CHARLESTON, SC (WCSC) - Looking at brightly colored maps and reading into graphs and numbers, Dr. Steven Jaume is proving the Lowcountry isn't tsunami proof.
The College of Charleston professor says there's data that says the Charleston harbor has felt tsunami waves.
"We have records that they have occurred," said Jaume. "They have reached Charleston just not been big enough to do any damage."
Measured in inches, Charleston's tsunami waves are the result of earthquakes in the Atlantic ocean.
"It's rare… but they do happen," said the Professor, who isn't ruling out the fact they can happen on a larger scale down the road.
Jaume says a recent magnitude 8.0 earthquake in the South Pacific and the tsunami that followed challenged him to revisit the risk of a more serious threat here on the East coast.
"One day in the future one is going to be big enough to do damage and we need to be prepared for it," said Jaume.
He admits that one day could be a ways away. but there's no way to predict when or where a big earthquake or landslide will hit sending waves to Charleston shores.
Jaume says active plates off the coast of Africa/Europe and north of Puerto Rico pose the greatest threat to the South Carolina coast.
He says even though Charleston is prepared for Hurricane's and large storm threats, a tsunami is a different beast.
"We're talking about something that would reach here in a few hours as opposed to seeing it on its way for a few days," said Jaume, noting the difference between tsunami and hurricanes.
"A tsunami would really take us by surprise," says Ken French. "We're not ready for that at all."
French was one of a handful of people who did a double take when they were asked 'are you prepared for a tsunami?'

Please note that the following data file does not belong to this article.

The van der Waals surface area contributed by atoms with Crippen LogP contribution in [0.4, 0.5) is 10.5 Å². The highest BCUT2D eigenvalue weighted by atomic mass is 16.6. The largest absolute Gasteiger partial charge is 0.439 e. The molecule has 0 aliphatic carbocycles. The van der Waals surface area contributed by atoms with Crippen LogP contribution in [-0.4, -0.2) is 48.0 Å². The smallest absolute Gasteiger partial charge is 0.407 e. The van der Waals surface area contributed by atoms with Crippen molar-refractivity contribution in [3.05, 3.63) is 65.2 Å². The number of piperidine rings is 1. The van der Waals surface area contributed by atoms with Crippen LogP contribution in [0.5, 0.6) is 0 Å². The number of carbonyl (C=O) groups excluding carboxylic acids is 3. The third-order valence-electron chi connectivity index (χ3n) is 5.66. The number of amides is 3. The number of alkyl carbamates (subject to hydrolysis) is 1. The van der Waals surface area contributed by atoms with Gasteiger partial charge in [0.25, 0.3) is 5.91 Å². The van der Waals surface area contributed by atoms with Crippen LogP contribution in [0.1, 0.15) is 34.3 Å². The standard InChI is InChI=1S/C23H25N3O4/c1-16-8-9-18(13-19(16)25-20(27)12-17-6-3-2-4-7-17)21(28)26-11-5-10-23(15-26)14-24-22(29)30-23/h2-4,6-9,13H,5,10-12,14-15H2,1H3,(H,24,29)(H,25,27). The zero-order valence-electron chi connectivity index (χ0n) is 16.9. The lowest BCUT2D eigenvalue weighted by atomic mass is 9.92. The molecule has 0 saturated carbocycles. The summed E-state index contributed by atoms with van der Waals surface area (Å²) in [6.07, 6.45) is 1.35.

Johnny Branks of Folly Beach said he 'wished he was.' Branks said he was here for Hurricane Hugo and the last thing he would want to see off our coast is a tsunami.
"If we have a tsunami getting people off these islands will be hard," said Branks.
The Charleston County Emergency Preparedness Department has published a checklist on their website to help with ways to prepare for a potential tsunami.
The first thing they recommend is finding out if your home is in a danger area, a place susceptible to flooding.
Next, they advise locating safe zones like buildings with more than three floors and finding the nearest evacuation route.
Finally, they always urge picking up disaster supplies in case the worst case scenario does happen.
"In the community we need to have this awareness," said Dr. Jaume. "We got to keep prepared for that bad day so that you can minimize the loss of life."
375 miles off coast of Charleston, dart buoy's that measure the size and strength of any incoming tsunami waves. Jaume says in the event an earthquake were to take place in the Atlantic, the buoys would be the first line of defense, through measurement, here in the Lowcountry.